Diving into the past…

Despite being a year where many people couldn’t get on, and in, the water as often as they may like, 2020 saw the Australasian Fishes project continue to grow in both the number of observations and the total number of species. Nearly 27,000 observations were added to the project in the last year, 4000 more than 2019, taking the total to over 100,000 observations (Figure 1). Approximately 1,400 species were observed in 2020 by Australasian Fishes users, including 97 previously unrecorded, increasing the total number of species in Australasian Fishes database to nearly 2,500 (Figure 2).
Figure 1: Number of Australasian Fishes observations per year between 1962 and 2020 excluding years with no observations.
Figure 2: Number of fish species observed per year (green bars) and the total number of species recorded by the Australasian Fishes project (black line) between 1962 and 2020.
One of the most striking trends from these graphs is that there are relatively few observations and species prior to 2018. This is hardly surprising, given the Australasian Fishes project started at the end of 2016, however, it highlights the huge potential for increasing the Australasian Fishes database through the addition of older observations.
We know the underwater world is a very dynamic environment. Reefs are constantly changing, species disappear, and new ones arrive in their place. Rocks are cleared of algae and sponges by big storms, and even whole new reefs can appear from the beneath the sand before eventually being buried again. Many Australasian Fishes contributors may have observed such changes, having visited the same sites over years or even decades.
Chris Roberts (@cj_roberts) is a PhD candidate at UNSW Sydney researching how underwater photos and videos can be used as an alternative data source to monitor reefs. The research is also looking at whether old photos can be used to document how reefs and the species inhabiting them have changed through time. In addition to fish, this research will also be looking at changes in mobile invertebrates, as well as the reef attached organisms such as algae and sponges. The main reason for the creation of a separate project to Australasian Fishes is to gather underwater observations of ALL marine life in one place.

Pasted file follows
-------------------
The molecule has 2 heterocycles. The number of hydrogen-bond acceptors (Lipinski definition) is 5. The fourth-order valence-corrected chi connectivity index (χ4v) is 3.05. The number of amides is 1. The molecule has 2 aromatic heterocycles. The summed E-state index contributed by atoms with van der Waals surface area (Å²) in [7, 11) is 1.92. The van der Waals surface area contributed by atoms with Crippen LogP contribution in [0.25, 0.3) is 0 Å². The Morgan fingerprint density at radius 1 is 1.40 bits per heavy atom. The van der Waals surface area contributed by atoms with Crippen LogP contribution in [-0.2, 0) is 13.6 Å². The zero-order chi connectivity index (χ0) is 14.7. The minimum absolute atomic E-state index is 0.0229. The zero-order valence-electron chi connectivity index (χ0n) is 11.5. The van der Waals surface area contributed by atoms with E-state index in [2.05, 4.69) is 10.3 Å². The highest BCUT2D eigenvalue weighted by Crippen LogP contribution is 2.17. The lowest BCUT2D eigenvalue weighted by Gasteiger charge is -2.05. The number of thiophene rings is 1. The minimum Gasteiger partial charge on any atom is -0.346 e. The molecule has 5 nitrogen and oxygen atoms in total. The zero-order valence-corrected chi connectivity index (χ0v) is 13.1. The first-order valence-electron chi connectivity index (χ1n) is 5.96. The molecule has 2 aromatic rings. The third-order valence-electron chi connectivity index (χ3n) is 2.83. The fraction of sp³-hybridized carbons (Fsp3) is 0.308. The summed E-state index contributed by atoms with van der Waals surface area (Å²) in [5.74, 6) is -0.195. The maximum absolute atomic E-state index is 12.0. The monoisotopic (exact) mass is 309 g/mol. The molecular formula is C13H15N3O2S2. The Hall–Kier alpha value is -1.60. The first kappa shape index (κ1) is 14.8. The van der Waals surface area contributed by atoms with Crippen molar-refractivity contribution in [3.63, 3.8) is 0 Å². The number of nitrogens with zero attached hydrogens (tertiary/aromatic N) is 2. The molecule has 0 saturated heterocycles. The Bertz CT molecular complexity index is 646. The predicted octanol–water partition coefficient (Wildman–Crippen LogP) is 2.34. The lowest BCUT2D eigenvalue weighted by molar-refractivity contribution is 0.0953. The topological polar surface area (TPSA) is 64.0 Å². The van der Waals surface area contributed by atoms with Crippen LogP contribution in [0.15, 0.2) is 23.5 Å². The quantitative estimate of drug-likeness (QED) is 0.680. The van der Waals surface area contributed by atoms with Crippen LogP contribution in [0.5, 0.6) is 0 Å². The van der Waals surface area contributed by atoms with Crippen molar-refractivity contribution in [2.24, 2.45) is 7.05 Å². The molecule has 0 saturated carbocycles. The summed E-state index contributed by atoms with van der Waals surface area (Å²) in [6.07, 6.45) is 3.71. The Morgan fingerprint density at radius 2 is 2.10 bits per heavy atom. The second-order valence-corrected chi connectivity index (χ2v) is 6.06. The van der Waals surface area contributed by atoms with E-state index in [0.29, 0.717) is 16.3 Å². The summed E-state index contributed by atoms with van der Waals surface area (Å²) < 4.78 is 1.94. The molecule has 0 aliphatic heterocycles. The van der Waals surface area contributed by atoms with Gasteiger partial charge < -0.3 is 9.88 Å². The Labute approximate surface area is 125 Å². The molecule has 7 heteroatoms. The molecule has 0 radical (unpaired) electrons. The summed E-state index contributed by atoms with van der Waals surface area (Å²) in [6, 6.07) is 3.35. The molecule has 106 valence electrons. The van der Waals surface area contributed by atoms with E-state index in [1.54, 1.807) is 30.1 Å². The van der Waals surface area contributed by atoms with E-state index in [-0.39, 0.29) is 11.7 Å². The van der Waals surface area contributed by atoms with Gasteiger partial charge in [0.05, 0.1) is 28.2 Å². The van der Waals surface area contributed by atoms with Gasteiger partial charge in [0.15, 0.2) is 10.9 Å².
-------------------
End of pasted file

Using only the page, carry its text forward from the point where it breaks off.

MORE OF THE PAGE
To gather old underwater observations for this research we have set up an iNaturalist project called In Bygone Dives (https://www.inaturalist.org/projects/in-bygone-dives). If you have older underwater photos, you can assist this research by joining the In Bygone Dives project and upload some of your older observations (but don’t forget to also add your old fish observations to the Australasian Fishes project). If digging through your archives to find and upload your old photos seems like a daunting task, we would encourage you to start with your oldest photos, as these will be relatively more valuable as historical data simply due to their being less observations further back in time (although all observations are extremely valuable!). If you already have older observations on iNaturalist, you could also add them to the In Bygone Dives project (to add observations already on iNaturalist to new projects in bulk/batches, message @cj_roberts for instructions).
If you’re thinking ‘I don’t have old dive photos’, well, we all know ‘old’ is relative, and this research is looking at change through time using photos from pioneer diving days through to more recent years. So, you can enjoy looking back at diving memories, and by adding them to In Bygone Dives, you’ll also be helping our reefs and how we conserve and manage them in the future.
For more info about the project visit www.inbygonedives.com or message @cj_roberts directly on iNaturalist.
This journal post was written by Australasian Fishes member, Chris Roberts.
Publicado el 09 de febrero de 2021 a las 12:52 AM por markmcg markmcg


What I find impressive is that the cumulative number of species continues to rise with hardly any tailing-off (so far). Surely this can't last much longer??

Anotado por nyoni-pete hace mas de 3 años

@nyoni-pete I agree that there will come a time when the species numbers slow down. The reason it hasn't happened so far is the increasing number of contributions from new members and also, I suspect, because we recently loaded a 'data sets' of trawled fishes from deep water.

Anotado por markmcg hace mas de 3 años

Great project @cj_roberts I look forward to hearing about what you find.

Anotado por amandahay hace mas de 3 años

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